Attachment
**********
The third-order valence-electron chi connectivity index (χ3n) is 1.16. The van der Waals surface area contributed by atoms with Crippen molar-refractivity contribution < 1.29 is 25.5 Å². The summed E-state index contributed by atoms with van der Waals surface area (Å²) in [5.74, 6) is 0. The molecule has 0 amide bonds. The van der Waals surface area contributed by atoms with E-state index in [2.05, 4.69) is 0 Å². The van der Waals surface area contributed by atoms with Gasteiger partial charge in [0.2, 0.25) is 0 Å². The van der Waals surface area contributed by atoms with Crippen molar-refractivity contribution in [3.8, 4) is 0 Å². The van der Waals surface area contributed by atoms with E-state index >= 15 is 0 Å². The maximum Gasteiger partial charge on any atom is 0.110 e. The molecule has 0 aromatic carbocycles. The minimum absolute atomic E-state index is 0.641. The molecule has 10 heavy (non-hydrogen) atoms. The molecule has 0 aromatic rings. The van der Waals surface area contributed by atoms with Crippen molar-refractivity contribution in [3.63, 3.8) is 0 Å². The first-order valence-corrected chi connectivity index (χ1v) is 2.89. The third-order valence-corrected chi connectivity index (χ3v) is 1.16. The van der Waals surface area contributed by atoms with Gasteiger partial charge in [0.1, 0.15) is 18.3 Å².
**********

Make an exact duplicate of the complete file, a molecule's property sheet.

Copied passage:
The third-order valence-electron chi connectivity index (χ3n) is 1.16. The van der Waals surface area contributed by atoms with Crippen molar-refractivity contribution < 1.29 is 25.5 Å². The summed E-state index contributed by atoms with van der Waals surface area (Å²) in [5.74, 6) is 0. The molecule has 0 amide bonds. The van der Waals surface area contributed by atoms with E-state index in [2.05, 4.69) is 0 Å². The van der Waals surface area contributed by atoms with Gasteiger partial charge in [0.2, 0.25) is 0 Å². The van der Waals surface area contributed by atoms with Crippen molar-refractivity contribution in [3.8, 4) is 0 Å². The van der Waals surface area contributed by atoms with E-state index >= 15 is 0 Å². The maximum Gasteiger partial charge on any atom is 0.110 e. The molecule has 0 aromatic carbocycles. The minimum absolute atomic E-state index is 0.641. The molecule has 10 heavy (non-hydrogen) atoms. The molecule has 0 aromatic rings. The van der Waals surface area contributed by atoms with Crippen molar-refractivity contribution in [3.63, 3.8) is 0 Å². The first-order valence-corrected chi connectivity index (χ1v) is 2.89. The third-order valence-corrected chi connectivity index (χ3v) is 1.16. The van der Waals surface area contributed by atoms with Gasteiger partial charge in [0.1, 0.15) is 18.3 Å².